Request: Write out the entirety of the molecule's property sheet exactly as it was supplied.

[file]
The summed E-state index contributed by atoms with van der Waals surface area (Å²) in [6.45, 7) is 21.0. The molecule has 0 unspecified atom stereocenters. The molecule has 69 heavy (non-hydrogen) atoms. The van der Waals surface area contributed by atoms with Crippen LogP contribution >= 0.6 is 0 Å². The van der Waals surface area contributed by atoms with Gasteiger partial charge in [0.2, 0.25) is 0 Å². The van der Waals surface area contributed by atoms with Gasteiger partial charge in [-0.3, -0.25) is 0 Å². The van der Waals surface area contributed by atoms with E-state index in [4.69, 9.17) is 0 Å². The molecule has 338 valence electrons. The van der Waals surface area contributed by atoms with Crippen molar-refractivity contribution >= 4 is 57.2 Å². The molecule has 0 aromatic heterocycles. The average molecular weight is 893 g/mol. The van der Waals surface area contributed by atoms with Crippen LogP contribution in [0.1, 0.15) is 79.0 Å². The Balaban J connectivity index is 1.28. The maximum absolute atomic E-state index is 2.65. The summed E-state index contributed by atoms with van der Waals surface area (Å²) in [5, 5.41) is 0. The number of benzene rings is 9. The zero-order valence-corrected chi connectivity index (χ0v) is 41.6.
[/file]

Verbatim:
The summed E-state index contributed by atoms with van der Waals surface area (Å²) in [6.45, 7) is 21.0. The molecule has 0 unspecified atom stereocenters. The molecule has 69 heavy (non-hydrogen) atoms. The van der Waals surface area contributed by atoms with Crippen LogP contribution >= 0.6 is 0 Å². The van der Waals surface area contributed by atoms with Gasteiger partial charge in [0.2, 0.25) is 0 Å². The van der Waals surface area contributed by atoms with Gasteiger partial charge in [-0.3, -0.25) is 0 Å². The van der Waals surface area contributed by atoms with E-state index in [4.69, 9.17) is 0 Å². The molecule has 338 valence electrons. The van der Waals surface area contributed by atoms with Crippen molar-refractivity contribution >= 4 is 57.2 Å². The molecule has 0 aromatic heterocycles. The average molecular weight is 893 g/mol. The van der Waals surface area contributed by atoms with Crippen LogP contribution in [0.1, 0.15) is 79.0 Å². The Balaban J connectivity index is 1.28. The maximum absolute atomic E-state index is 2.65. The summed E-state index contributed by atoms with van der Waals surface area (Å²) in [5, 5.41) is 0. The number of benzene rings is 9. The zero-order valence-corrected chi connectivity index (χ0v) is 41.6.